NFL Coming Back to L.A.? St. Louis Rams Owner Plans to Build New Stadium in Inglewood

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Still hoping for the day that the NFL makes its triumphant return to Los Angeles? Stop me if you’ve heard this before, but that day may be coming sooner than you thought.

The owner of the St. Louis Rams plans to build a huge stadium and adjoining entertainment complex in Inglewood that could pave the way for the NFL back in the city of angels. Sam Farmer broke the news earlier this morning, via the L.A. Times.


Here’s more of the details via Farmer and Roger Vincent from the same Times story:

“Rams owner Stan Kroenke, who bought 60 acres adjacent to the Forum a year ago, has joined forces with the owners of the 238-acre Hollywood Park site, Stockbridge Capital Group. They plan to add an 80,000-seat NFL stadium and 6,000-seat performance venue to the already-massive development of retail, office, hotel and residential space, Stockbridge and the Kroenke Group told The Times.”

Ok so there’s a couple of aspects about this story we ought to examine. First, let’s think about costs.

For those worried about potential costs to John Q. Public, a press release put out earlier this morning via the Hollywood Land Company plainly stated, “The project will be built at no cost to taxpayers, create thousands of construction and permanent jobs for local residents and generate tens of millions of dollars in annual revenue for the city.”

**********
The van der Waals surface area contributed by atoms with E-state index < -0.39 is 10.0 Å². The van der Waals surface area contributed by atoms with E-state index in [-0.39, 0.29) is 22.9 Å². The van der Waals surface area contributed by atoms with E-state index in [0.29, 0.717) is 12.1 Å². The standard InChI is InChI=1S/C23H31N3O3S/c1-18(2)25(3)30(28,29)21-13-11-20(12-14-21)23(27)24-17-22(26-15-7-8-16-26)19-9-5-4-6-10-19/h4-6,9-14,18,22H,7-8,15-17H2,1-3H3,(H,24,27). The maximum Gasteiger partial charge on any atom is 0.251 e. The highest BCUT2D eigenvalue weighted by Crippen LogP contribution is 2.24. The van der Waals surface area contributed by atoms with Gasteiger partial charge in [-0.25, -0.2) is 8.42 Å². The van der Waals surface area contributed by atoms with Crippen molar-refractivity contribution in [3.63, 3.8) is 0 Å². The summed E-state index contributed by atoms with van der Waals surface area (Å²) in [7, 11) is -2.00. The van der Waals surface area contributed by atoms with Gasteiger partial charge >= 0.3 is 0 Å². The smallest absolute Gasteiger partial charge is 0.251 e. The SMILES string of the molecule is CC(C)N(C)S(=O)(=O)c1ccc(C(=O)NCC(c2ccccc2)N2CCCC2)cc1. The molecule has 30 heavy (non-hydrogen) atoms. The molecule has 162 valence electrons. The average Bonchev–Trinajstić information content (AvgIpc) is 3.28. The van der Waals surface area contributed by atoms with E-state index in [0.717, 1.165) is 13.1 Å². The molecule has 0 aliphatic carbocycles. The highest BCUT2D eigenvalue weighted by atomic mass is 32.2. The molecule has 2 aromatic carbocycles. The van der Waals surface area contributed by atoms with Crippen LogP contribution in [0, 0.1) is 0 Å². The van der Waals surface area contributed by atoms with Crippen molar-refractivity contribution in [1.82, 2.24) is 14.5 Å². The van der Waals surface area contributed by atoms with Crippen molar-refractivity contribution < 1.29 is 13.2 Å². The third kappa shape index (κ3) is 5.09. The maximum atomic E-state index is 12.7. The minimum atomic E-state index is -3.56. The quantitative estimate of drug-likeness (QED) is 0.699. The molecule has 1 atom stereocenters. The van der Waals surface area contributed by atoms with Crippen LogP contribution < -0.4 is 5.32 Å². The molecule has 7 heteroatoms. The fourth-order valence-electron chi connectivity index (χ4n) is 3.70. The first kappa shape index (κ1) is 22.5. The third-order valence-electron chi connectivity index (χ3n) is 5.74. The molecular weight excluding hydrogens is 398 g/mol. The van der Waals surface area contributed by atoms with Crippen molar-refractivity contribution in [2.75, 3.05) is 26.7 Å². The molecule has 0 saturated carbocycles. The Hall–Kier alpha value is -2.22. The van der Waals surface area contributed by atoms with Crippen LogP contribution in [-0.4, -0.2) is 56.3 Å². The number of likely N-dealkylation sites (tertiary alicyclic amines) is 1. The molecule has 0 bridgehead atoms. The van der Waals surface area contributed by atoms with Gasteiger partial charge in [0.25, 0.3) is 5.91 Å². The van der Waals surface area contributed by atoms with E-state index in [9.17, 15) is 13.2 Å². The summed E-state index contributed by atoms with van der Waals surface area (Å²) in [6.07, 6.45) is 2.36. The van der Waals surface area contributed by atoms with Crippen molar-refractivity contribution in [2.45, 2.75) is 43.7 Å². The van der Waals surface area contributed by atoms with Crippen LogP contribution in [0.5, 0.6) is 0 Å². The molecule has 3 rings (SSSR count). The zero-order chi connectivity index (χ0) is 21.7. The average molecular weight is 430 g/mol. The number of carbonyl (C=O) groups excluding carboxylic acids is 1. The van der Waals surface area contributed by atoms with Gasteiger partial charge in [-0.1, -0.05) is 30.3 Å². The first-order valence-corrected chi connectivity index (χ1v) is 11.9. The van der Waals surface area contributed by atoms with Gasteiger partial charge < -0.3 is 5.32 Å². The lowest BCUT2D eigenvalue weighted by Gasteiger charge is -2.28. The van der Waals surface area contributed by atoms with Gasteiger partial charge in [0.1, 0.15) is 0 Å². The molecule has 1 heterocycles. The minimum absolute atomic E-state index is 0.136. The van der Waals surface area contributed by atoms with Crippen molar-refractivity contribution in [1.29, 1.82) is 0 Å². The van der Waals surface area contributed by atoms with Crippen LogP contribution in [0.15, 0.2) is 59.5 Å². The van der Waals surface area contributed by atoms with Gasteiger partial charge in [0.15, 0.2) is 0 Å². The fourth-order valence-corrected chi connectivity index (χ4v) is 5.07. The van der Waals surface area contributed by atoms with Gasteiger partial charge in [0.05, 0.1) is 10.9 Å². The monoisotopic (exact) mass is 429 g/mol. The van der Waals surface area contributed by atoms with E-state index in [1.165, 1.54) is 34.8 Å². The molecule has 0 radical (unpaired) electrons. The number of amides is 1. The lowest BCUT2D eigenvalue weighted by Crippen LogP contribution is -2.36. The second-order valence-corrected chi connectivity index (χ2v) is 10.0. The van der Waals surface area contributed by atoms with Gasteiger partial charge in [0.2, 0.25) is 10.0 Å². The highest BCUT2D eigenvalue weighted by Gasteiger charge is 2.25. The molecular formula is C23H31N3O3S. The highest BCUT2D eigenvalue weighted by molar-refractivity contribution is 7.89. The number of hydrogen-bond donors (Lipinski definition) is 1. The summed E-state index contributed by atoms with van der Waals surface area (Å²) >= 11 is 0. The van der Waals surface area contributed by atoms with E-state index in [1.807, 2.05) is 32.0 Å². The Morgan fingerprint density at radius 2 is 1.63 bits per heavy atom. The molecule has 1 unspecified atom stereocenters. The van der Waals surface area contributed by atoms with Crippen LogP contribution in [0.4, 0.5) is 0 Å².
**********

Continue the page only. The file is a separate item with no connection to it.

City of Champions Revitalization Project
An artist’s rendering shows the planned City of Champions Revitalization Project. Via: HKS Inc.

That sounds promising, but how likely is it that this project actually comes to fruition?

Well what’s especially intriguing about this development, as Farmer points out, is that the Korenke has the ability to take his lease year-to-year starting later this month, meaning that the if the team isn’t happy with their current situation in St. Louis, they could move to Los Angeles as soon as 2016. According to Farmer, the two sides negotiating the potential stadium improvements are still $575 million apart.

Moreover, Kroenke’s power play is a watershed in that it’s the first time an existing team owner has controlled a local site large enough for a stadium and parking.

Still, if you’re an NFL fan who has followed potential L.A. relocations over the past few years you’ll realize that it’s sort of like Charlie Brown kicking the football.

Whether it’s the Vikings, Chargers, Raiders, Rams, even the Jaguars, team names are always getting floated as possibly relocating, and it always seems to be about the same time that they’re in the midst of extorting  negotiating additional dollars from their current city for stadium improvements. And no team ever moves.

L.A., it turns out, is the perfect bargaining chip to convince their home city to pony up more dough.

Two other football stadium proposals, AEG’s Farmer’s Field, and a project for a stadium in the City of Industry, both have cleared significant legal, political and environmental hurdles to be built, and yet nothing has progressed further, mainly because no franchise has committed to moving.

Bottom line: As far as the NFL in L.A. goes, I’ll believe it when I see it BUT this has to be one of the most promising signs in awhile that the Rams may be on their way back to the city of angels.


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